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Film has Van Gogh down to a fine art

PUBLISHED: 09:40 26 January 2010 | UPDATED: 07:43 02 July 2010

Mary Hamilton

Norwich radio presenter Will Wilson has created a film which will be seen by millions at a prestigious exhibition of Van Gogh's paintings and letters at the Royal Academy of Arts.

A Norwich radio presenter has created a film which will be seen by millions at a prestigious exhibition of Van Gogh's paintings and letters.

Will Wilson, who also works in multimedia and sound engineering, has created a short film which is showing in the entrance hall to the Royal Academy of Arts exhibition, making it one of the first things seen by visitors to the iconic collection.

“The hall is a huge space and my film is up on a screen half a metre wide,” said the 33-year-old. “I went to the opening night and all the speeches were held in the main hall right underneath my little film. It was very humbling.

“I was given scans of the letters by the Van Gogh Museum in Amsterdam. I worked with the curator to pick ones she thought were particularly relevant and to put together the film.”

Van Gogh's letters, which include sketches of works in progress and finished pieces, are an integral part of both Mr Wilson's film and the ongoing exhibition in London, often hanging alongside the paintings to which they relate.

“One letter was in English to an English art dealer, but most were to his brother,” said Mr Wilson. “His last letter still has the bloodstains on it from when they believe he shot himself.”

Although producing a film for such a high-profile project had its difficulties, Mr Wilson said he enjoyed the experience.

“There was a fair bit of pressure but the time constraints were more of an issue,” he said. “I didn't hear until just before Christmas that we would be doing it, so I spent my Christmas holidays putting it together.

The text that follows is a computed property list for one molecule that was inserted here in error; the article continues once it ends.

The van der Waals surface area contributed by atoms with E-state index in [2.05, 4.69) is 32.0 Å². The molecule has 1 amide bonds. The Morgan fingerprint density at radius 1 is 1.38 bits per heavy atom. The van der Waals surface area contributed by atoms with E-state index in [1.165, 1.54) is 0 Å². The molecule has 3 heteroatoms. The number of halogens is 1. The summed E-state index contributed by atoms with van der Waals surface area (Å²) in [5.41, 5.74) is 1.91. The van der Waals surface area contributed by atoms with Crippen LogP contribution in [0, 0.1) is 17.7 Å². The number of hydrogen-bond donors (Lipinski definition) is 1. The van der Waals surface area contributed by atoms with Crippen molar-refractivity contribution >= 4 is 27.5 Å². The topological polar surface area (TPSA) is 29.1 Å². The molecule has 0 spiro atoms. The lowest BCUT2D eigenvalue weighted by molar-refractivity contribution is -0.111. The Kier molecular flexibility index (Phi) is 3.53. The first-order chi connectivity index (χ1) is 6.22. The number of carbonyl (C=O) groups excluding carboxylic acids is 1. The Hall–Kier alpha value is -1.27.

“The set-up changed too so we did it all at the last moment. I didn't have a choice not to deliver.”

Mr Wilson, from Thorpe, studied media and worked in London for seven years before returning to Norwich three years ago. He did freelance work in London but found the commute too difficult and decided instead to concentrate on projects within the county.

He has now set up Laboratory Media, based in Salisbury Road, Thorpe, which has also worked for an exhibition at the Horniman museum and created audio for the BBC Worldwide logo and the 2008 Turner Prize.

He also works for Future Projects in Norwich as a sound technician and was an occasional presenter on Future Radio since last summer.

t The Real Van Gogh: The Artist and His Letters runs at the Royal Academy of Arts in London until April 18. For more information visit: www.royalacademy.org.uk.

t You can view Van Gogh's letters online at: www.vangoghletters.org.

t For more information about Mr Wilson's work visit www.laboratorymedia.co.uk

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